Rajan, the CEO, had been working very hard to sell to the initial few customers for his new startup. With a few Sales coming in, he had actually started enjoying it too - he was seeing those early signs of success but was too overwhelmed with the process as well, as next ahead, lied- funding, hiring and the focus on all other departments and Sales was just taking too much time. So, he started thinking about how best to structure the team for the next phase of growth!

The first thing a company does post achieving the product market fit (PMF) in Saas is to think about hiring and scaling their Sales team. 

Why not? Sales brings the bread and butter for the company, it ensures the salaries of the other departments keep running smoothly. 

Below are a few models that a company adopts at different stages of their growth.

Founder Led Sales -- >

When a company starts, it’s often Rajan’s case - founders take upon the job of selling the product themselves - a typical model known as “Founder Led Sales”.

The founders though have multiple roles to play in a startup and hence soon they want someone to be hired. The first hire they look for is often a “Pathfinder”, someone who knows to live without processes and is able to find their road on their own with minimum help and supervision - that frees up time for the founders as they only need to provide directional help. 

These folks independently start bringing in Sales reporting directly to the founder.

Island Model -> 

Often the first few hires are responsible for hiring more people and it slowly converts into an “island model” - where most sellers do end to end selling (discovery to close) and report to the founder.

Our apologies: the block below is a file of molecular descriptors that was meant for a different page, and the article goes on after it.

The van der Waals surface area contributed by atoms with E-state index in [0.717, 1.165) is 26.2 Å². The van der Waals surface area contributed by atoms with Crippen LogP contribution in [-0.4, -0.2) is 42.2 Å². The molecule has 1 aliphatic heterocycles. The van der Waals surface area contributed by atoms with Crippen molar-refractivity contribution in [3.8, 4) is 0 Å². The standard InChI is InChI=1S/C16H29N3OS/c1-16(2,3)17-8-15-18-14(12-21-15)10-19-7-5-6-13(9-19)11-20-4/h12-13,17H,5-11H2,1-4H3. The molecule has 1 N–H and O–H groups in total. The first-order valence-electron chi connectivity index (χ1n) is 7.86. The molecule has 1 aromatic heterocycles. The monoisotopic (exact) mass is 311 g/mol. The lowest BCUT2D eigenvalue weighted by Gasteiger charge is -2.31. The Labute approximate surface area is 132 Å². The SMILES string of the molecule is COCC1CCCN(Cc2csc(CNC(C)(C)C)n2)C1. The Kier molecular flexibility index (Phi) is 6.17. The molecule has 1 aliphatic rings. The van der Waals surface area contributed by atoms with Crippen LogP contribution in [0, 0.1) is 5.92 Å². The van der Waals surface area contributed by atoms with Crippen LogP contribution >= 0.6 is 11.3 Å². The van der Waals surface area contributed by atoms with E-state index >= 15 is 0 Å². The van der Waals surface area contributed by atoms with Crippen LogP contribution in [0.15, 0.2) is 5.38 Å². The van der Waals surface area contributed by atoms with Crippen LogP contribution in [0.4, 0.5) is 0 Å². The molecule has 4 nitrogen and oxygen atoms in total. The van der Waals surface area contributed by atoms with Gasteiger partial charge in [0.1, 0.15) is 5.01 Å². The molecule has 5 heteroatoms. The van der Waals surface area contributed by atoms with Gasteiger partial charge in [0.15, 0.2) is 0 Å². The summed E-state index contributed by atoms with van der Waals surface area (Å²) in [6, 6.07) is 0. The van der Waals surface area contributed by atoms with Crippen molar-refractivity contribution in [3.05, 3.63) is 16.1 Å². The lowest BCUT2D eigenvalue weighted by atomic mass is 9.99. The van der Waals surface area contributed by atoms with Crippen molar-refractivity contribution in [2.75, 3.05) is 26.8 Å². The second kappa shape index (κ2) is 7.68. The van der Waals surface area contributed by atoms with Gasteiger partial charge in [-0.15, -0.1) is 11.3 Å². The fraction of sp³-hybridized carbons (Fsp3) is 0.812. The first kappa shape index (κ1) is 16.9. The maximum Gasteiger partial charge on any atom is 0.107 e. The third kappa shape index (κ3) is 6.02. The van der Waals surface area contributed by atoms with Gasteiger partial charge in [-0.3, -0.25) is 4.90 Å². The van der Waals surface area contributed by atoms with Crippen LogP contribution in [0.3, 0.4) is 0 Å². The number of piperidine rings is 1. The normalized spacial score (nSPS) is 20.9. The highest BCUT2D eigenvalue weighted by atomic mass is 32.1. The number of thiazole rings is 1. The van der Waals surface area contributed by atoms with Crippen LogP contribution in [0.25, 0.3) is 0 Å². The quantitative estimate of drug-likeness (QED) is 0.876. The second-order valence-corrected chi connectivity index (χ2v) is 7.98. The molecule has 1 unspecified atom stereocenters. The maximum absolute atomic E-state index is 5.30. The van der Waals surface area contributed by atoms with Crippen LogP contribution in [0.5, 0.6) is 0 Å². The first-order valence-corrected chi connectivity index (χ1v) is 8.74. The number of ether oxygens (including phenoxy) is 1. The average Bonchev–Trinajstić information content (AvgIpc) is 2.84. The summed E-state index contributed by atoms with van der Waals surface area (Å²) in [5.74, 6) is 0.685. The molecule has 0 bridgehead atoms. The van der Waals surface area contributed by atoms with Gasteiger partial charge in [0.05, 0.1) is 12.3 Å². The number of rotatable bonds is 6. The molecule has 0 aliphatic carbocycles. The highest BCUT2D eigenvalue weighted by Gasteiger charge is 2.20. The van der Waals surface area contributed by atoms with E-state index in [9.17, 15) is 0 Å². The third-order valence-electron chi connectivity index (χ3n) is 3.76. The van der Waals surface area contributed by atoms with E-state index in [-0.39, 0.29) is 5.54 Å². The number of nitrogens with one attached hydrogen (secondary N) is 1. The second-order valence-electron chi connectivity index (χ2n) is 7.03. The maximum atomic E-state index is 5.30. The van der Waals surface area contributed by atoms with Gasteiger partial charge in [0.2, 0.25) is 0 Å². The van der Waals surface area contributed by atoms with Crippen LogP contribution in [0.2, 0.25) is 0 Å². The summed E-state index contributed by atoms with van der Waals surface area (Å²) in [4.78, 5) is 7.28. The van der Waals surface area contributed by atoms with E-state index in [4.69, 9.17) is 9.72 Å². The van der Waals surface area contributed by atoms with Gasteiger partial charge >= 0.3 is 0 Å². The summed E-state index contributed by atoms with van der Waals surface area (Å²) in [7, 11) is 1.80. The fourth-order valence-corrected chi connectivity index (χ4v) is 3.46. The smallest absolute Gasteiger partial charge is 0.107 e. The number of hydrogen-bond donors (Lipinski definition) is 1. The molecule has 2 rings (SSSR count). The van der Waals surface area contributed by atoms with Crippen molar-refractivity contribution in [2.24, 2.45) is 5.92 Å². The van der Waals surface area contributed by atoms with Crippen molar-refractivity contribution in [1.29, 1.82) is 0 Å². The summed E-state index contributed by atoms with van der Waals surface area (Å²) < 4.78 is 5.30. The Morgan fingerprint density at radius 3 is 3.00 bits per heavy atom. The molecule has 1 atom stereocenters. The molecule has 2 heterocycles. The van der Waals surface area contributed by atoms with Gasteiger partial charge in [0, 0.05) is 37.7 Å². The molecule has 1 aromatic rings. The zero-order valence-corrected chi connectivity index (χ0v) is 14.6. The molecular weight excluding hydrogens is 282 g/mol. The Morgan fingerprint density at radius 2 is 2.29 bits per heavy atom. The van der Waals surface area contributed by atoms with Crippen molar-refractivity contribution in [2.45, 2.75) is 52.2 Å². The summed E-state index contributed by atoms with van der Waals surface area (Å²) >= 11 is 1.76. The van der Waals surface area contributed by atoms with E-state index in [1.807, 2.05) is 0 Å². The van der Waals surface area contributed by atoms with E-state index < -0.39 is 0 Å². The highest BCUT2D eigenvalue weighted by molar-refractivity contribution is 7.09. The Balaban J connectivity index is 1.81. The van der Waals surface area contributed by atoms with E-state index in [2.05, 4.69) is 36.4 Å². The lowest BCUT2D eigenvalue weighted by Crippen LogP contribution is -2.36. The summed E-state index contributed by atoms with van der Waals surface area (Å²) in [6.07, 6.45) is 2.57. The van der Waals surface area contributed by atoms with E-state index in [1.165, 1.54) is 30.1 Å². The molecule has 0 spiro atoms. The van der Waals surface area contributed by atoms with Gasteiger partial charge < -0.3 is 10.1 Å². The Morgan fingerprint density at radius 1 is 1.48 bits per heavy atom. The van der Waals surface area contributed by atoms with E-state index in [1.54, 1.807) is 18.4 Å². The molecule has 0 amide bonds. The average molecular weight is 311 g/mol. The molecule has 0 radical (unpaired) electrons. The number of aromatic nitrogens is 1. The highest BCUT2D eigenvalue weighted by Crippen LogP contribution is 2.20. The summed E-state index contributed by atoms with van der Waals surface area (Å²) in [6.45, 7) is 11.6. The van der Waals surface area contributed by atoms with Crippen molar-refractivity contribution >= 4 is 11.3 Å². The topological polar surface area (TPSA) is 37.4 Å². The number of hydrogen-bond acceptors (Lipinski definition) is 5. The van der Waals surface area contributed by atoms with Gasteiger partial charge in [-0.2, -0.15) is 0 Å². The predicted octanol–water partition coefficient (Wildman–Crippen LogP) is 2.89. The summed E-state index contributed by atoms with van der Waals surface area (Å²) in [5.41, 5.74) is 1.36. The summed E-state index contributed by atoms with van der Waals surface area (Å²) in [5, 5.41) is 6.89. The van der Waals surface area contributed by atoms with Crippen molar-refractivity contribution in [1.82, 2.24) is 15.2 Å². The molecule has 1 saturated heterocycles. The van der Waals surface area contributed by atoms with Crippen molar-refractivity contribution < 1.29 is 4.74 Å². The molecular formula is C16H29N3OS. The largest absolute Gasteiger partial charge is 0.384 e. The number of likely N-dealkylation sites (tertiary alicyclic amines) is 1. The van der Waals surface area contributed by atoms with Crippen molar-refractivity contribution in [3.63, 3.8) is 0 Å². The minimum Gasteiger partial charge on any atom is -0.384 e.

With time, one/few of the senior Sales reps takes the position of a manager who takes up the team’s reporting - this is a typical structure in the USD 0-1M journey for any B2B Saas Startup. 

Assembly Line -> 

With growth, the business starts giving triggers that at any time when the Sales reps start spending too much time on one aspect of the role, specialise it. 

For instance, if the discovery /qualification of leads starts to take too much time and reps are spending more time qualifying than closing, hire someone dedicated to do the disco/qualification. Similarly have Account management and Customer Success responsible for farming and retention.

This specialises the roles and ensures deeper focus on each aspect of the role.

This structure is most popular in companies as it offers scale - this offers repeatability as the process is set and it’s all about execution now.

The POD Model -> 

This model works like the assembly line just that pod’s success as a whole is given more importance than individual success. So, a SDR -> AE -> CSM form a POD and are together measured against another pod with the same folks, this is great for company goals. If individual reps are struggling, there is all the more incentive for the team members to assist and better their performance. 

The drawback is it hinders individual performance and can limit the growth of a salesperson as an individual if other members of the POD aren’t performing well enough.

Overall ->

The Assembly line is the most popular structure adopted by mid sized companies that helps keep the focus on individual roles and promote specialisation in the role. It’s easy to isolate any challenge in the funnel to deeper investigate what part of the engine isn’t working as great, for instance if SDRs are converting less leads (MQL -> SQL), that can be tracked against other SDRs and solely focused upon to better the performance.